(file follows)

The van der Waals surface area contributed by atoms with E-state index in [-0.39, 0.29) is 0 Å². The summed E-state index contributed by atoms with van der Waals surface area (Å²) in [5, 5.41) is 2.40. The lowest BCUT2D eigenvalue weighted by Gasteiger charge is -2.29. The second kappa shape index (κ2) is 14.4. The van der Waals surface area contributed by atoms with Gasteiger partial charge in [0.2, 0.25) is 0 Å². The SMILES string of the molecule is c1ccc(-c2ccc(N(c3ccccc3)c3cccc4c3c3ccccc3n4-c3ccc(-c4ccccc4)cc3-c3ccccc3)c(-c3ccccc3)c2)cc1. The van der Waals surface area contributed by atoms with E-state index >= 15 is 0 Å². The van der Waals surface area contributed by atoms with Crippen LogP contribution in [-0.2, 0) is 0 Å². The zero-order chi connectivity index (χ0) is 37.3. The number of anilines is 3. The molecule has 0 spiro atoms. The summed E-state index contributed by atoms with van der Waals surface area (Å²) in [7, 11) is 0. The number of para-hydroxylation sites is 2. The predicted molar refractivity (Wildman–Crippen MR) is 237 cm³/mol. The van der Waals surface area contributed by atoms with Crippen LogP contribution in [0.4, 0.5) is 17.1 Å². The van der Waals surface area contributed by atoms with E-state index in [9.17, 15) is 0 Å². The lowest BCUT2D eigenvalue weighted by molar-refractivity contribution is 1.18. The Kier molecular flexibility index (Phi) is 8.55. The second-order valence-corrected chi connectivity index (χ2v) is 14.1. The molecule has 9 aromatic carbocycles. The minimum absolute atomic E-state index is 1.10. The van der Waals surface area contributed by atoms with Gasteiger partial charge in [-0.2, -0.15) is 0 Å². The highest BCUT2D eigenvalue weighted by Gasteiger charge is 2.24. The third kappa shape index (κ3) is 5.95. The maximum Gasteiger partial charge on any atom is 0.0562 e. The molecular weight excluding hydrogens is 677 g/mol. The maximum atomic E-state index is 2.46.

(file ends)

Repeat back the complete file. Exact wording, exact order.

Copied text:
The van der Waals surface area contributed by atoms with E-state index in [-0.39, 0.29) is 0 Å². The summed E-state index contributed by atoms with van der Waals surface area (Å²) in [5, 5.41) is 2.40. The lowest BCUT2D eigenvalue weighted by Gasteiger charge is -2.29. The second kappa shape index (κ2) is 14.4. The van der Waals surface area contributed by atoms with Gasteiger partial charge in [0.2, 0.25) is 0 Å². The SMILES string of the molecule is c1ccc(-c2ccc(N(c3ccccc3)c3cccc4c3c3ccccc3n4-c3ccc(-c4ccccc4)cc3-c3ccccc3)c(-c3ccccc3)c2)cc1. The van der Waals surface area contributed by atoms with E-state index >= 15 is 0 Å². The van der Waals surface area contributed by atoms with Crippen LogP contribution in [-0.2, 0) is 0 Å². The zero-order chi connectivity index (χ0) is 37.3. The number of anilines is 3. The molecule has 0 spiro atoms. The summed E-state index contributed by atoms with van der Waals surface area (Å²) in [7, 11) is 0. The number of para-hydroxylation sites is 2. The predicted molar refractivity (Wildman–Crippen MR) is 237 cm³/mol. The van der Waals surface area contributed by atoms with Crippen LogP contribution in [0.4, 0.5) is 17.1 Å². The van der Waals surface area contributed by atoms with E-state index in [9.17, 15) is 0 Å². The lowest BCUT2D eigenvalue weighted by molar-refractivity contribution is 1.18. The Kier molecular flexibility index (Phi) is 8.55. The second-order valence-corrected chi connectivity index (χ2v) is 14.1. The molecule has 9 aromatic carbocycles. The minimum absolute atomic E-state index is 1.10. The van der Waals surface area contributed by atoms with Gasteiger partial charge in [-0.2, -0.15) is 0 Å². The highest BCUT2D eigenvalue weighted by Gasteiger charge is 2.24. The third kappa shape index (κ3) is 5.95. The maximum Gasteiger partial charge on any atom is 0.0562 e. The molecular weight excluding hydrogens is 677 g/mol. The maximum atomic E-state index is 2.46.